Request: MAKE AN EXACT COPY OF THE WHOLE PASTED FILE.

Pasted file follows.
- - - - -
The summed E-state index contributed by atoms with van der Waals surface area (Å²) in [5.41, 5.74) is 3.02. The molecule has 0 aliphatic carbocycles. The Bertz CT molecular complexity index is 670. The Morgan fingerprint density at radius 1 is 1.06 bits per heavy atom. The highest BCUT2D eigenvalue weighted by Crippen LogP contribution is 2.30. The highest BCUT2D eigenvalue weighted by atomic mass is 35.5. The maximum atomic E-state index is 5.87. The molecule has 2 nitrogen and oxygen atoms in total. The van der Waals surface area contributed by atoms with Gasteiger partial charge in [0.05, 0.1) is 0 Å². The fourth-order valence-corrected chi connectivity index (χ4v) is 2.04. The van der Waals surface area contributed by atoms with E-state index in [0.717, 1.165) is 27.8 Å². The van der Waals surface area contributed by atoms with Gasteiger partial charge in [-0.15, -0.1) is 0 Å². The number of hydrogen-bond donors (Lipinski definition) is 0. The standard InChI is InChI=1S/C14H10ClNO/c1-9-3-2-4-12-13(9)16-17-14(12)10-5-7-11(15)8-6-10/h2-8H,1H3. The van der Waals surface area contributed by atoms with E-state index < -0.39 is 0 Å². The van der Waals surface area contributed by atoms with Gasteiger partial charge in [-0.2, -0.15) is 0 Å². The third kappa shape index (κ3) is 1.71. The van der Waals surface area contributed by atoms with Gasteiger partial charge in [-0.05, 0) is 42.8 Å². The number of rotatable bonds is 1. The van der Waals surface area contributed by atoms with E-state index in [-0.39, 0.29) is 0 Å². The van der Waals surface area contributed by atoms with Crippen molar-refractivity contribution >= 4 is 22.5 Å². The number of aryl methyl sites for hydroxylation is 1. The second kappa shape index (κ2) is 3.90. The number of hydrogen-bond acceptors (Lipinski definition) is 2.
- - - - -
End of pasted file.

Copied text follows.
The summed E-state index contributed by atoms with van der Waals surface area (Å²) in [5.41, 5.74) is 3.02. The molecule has 0 aliphatic carbocycles. The Bertz CT molecular complexity index is 670. The Morgan fingerprint density at radius 1 is 1.06 bits per heavy atom. The highest BCUT2D eigenvalue weighted by Crippen LogP contribution is 2.30. The highest BCUT2D eigenvalue weighted by atomic mass is 35.5. The maximum atomic E-state index is 5.87. The molecule has 2 nitrogen and oxygen atoms in total. The van der Waals surface area contributed by atoms with Gasteiger partial charge in [0.05, 0.1) is 0 Å². The fourth-order valence-corrected chi connectivity index (χ4v) is 2.04. The van der Waals surface area contributed by atoms with E-state index in [0.717, 1.165) is 27.8 Å². The van der Waals surface area contributed by atoms with Gasteiger partial charge in [-0.15, -0.1) is 0 Å². The number of hydrogen-bond donors (Lipinski definition) is 0. The standard InChI is InChI=1S/C14H10ClNO/c1-9-3-2-4-12-13(9)16-17-14(12)10-5-7-11(15)8-6-10/h2-8H,1H3. The van der Waals surface area contributed by atoms with E-state index < -0.39 is 0 Å². The van der Waals surface area contributed by atoms with Gasteiger partial charge in [-0.2, -0.15) is 0 Å². The third kappa shape index (κ3) is 1.71. The van der Waals surface area contributed by atoms with Gasteiger partial charge in [-0.05, 0) is 42.8 Å². The number of rotatable bonds is 1. The van der Waals surface area contributed by atoms with E-state index in [-0.39, 0.29) is 0 Å². The van der Waals surface area contributed by atoms with Crippen molar-refractivity contribution >= 4 is 22.5 Å². The number of aryl methyl sites for hydroxylation is 1. The second kappa shape index (κ2) is 3.90. The number of hydrogen-bond acceptors (Lipinski definition) is 2.